Professor, Department of Medical Genetics, Faculty of Medicine, UBC
Senior Scientist, Centre for Molecular Medicine and Therapeutics, BC Children's Hospital Research Institute
Canada Research Chair Tier 1
Our laboratory uses mouse mutants and experimental embryology and reference populations to study how single genes, or ensembles of genes, participate to support the normal development and function of the central nervous system.
The cerebellum is emerging as an important brain region for the coordination of motor and cognitive behaviour. Developmental abnormalities of the cerebellum have been linked to autism, schizophrenia, and other disorders of human neural function. This grant proposes to acquire extensive new data sets for gene expression and cellular phenotypes over six epochs of cerebellar development in over 30 recombinant inbred (RI) strains of mice (BXD) and 15 single gene mutant mice. This data will be web-accessible via WebQTL. We will also develop and integrate web-based informatics and visualization tools for researchers to analyze our data sets, provide datasets of their own for analysis, and test hypotheses about the cellular and molecular development of the cerebellum.
Four specific aims are proposed that will be supported by four core functions.
The data that is obtained and the tools that are constructed in this project will be fully open to the research community. This project is also designed to interface with several of the currently funded Human Brain Projects that look at the anatomy and cell biology of the adult mouse brain and cerebellum. The phenotypic data that is gathered will contribute to the growing understanding of the molecular and cellular bases of cerebellar development. Such information may help understand and treat disorders of cerebellar origin, such as the most common form of childhood brain cancer, the medullablastoma, which is believed to emanate from the developing granule cells of the cerebellum. In the long term, we hope to use the tools developed in this project to make predictions about the molecular pathways and cellular programs that are important to the well-being of the central nervous system.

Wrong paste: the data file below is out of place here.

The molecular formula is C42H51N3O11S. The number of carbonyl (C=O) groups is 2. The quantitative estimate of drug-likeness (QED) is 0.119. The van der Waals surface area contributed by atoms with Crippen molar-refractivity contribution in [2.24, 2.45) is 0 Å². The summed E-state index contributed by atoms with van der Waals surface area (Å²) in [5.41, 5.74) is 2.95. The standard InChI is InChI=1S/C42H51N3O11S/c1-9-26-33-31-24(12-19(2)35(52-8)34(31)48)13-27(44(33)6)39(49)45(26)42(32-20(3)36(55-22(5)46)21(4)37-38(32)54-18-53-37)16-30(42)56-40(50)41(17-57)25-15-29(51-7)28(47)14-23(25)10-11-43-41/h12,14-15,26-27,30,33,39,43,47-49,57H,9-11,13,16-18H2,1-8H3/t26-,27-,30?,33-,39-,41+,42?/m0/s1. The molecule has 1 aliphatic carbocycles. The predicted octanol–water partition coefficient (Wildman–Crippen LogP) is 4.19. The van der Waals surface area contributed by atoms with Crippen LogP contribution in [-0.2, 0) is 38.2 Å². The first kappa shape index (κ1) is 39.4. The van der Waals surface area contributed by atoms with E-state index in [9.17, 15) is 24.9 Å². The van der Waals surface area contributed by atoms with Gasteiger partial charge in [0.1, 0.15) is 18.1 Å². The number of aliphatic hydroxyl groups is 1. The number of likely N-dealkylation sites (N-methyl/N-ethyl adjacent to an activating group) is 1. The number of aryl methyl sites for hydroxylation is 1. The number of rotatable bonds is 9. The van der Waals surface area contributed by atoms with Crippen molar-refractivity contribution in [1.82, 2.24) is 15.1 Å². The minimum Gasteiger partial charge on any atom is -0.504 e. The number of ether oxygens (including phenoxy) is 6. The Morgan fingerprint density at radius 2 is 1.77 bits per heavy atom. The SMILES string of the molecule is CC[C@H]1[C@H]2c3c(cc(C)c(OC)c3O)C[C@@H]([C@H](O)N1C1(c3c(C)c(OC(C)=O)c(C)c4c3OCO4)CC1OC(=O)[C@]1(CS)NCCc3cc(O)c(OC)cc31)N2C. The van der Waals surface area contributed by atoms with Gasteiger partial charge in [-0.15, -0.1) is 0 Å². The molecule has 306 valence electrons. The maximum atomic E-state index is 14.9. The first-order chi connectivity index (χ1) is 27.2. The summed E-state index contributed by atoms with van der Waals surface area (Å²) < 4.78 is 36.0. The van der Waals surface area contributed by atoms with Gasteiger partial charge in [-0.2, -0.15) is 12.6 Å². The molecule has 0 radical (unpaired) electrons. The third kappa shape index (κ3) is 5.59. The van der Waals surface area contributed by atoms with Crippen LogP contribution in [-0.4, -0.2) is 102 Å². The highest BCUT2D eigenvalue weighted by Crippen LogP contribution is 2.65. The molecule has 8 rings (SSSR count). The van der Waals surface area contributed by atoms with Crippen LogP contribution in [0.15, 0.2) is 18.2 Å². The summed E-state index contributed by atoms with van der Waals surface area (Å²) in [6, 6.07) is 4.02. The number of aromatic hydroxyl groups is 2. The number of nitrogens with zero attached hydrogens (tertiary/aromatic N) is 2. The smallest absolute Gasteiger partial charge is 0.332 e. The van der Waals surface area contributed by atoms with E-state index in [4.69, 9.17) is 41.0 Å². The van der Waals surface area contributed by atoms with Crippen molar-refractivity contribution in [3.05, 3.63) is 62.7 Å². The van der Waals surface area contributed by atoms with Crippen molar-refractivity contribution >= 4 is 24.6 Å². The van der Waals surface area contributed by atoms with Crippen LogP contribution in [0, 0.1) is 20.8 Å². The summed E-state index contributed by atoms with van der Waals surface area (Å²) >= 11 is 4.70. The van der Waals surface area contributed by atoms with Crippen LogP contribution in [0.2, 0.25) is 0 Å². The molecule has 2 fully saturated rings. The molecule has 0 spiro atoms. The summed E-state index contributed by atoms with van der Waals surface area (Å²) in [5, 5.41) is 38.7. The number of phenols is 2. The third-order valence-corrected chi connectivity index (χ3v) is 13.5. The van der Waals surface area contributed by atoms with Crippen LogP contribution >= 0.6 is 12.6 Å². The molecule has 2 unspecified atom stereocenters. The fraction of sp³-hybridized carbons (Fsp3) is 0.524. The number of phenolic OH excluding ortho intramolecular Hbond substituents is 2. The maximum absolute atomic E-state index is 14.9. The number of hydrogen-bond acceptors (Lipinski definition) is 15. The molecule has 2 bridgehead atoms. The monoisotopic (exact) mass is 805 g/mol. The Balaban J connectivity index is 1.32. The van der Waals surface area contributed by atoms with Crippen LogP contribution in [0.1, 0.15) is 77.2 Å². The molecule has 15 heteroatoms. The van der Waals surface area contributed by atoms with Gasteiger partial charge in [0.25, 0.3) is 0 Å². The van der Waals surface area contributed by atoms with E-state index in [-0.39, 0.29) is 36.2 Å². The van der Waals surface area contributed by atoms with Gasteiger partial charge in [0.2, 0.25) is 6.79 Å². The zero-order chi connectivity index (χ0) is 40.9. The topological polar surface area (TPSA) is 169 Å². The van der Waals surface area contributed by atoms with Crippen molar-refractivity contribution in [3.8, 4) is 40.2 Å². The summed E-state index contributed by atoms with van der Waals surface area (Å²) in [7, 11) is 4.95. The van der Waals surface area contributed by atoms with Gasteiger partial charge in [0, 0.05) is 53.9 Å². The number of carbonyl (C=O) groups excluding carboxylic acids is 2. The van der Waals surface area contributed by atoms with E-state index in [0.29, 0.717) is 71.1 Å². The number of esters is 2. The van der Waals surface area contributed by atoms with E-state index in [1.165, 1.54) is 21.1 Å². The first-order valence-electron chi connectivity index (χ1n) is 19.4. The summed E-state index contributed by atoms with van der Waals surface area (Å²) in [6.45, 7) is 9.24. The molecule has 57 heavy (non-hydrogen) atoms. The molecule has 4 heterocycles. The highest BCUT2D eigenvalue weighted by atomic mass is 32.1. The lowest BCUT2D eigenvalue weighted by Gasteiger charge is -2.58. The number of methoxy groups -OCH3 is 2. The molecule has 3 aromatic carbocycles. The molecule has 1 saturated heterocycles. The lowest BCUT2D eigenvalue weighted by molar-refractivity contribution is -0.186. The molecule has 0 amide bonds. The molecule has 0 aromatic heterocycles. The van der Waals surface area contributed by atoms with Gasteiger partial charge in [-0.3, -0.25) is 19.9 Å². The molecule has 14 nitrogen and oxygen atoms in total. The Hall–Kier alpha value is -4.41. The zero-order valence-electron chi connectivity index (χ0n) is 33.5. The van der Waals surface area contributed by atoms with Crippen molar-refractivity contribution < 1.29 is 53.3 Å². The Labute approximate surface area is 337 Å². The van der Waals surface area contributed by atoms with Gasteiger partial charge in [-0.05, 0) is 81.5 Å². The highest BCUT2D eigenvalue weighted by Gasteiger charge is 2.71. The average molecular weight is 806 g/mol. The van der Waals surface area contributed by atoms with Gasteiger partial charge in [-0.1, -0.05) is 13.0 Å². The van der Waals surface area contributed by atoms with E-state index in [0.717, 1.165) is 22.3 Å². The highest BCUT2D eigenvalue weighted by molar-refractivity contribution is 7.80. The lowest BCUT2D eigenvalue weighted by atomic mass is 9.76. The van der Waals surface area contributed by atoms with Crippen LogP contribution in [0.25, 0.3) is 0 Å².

One key limitation to our understanding of autism is the limited access to studying developmental events in the human brain. The use of model organisms that have homologous genetic and anatomical underpinnings is critical. The mouse is recognized as the leader in “pre-clinical” models and our research employs a unique genetic and developmental model of brain pathology that is known to underlie autism to gain insights into the etiology of autism and serve as a platform to test interventional strategies. Our work proposes to use a mouse model that has varying losses of cerebellar Purkinje cells to model the role of this structure in behaviours that are “autistic-like” and explore hypotheses about how those losses affect the function of the CNS at the behavioural and anatomical levels. This systems approach should present researchers with a new understanding of cerebellar function and connectivity with the prefrontal cortex and the possible relationships this has with modeling autistic-like behaviors. We use a mutant mouse, Lurcher, that loses all of its Purkinje cells over the 2-3 weeks of life, akin to the last trimester and perinatal period in the human. By making experimental mouse chimeras with Lurcher and wildtype mice (the joining together of 8 cell embryos to make an organisms with cells from both genotypes), we produce mice that have varying percentages of Lurcher and wildtype cells, and hence varying numbers of Purkinje cells as the Lurcher mutation principly affects these cells. Behavioral and anatomical analyses of these chimeras are made to understand the relationship between a primary loss of Purkinje neurons to behavior and connectivity between the cerebellum and other key structures which are believed to underlie the autistic disorder.
Experimental mouse chimeras will be used in the analysis of the cellular target of neurodegenerative diseases. The well-documented strain differences in mice to kainic acid neurotoxicity will be used as the test-bed for this approach. C57BL/6 and FVB/N mice are remarkably resistant and sensitive, respectively, to the neurotoxic effects of kainic acid. In these experiments we will aggregate embryos from these two lines of mice to examine whether neuron-intrinsic or neuron-extrinsic mechanisms are responsible for the death of neurons in the hippocampal formation. The key to the analysis is the recent availability of genetic markers that are histologically demonstrable within cells of each of these strains. Control and C57BL/6-ROSA26 FVB/N-GFP chimeric mice will be injected with kainic acid for 2 and 7 day survival. Sections of the fixed brains will be processed for the histological demonstration of cell genotype and cell phenotype (alive or dying). Three avenues of investigation will be pursued. First, it will be determined if a linear relationship exists between the number of living neurons and percentage of chimerism. Second, the non-neuronal cell populations (glia and endothelial cells) of chimeras will be examined to determine if the percentage chimerism of these cells exhibit any relationship to phenotypic outcome. Finally, the genotypic origin of non-neuronal cells in the vicinity of affected or unaffected hippocampal neurons will be examined for further evidence for a cell-intrinsic or –extrinsic explanation. The long term goal of this research is to establish a powerful approach to the analysis of the cellular targets of human neurodegenerative diseases modeled in the mouse. This will provide important insights for a rationally-based therapy for a variety of neurological diseases such as Parkinson’s, stroke, and epilepsy.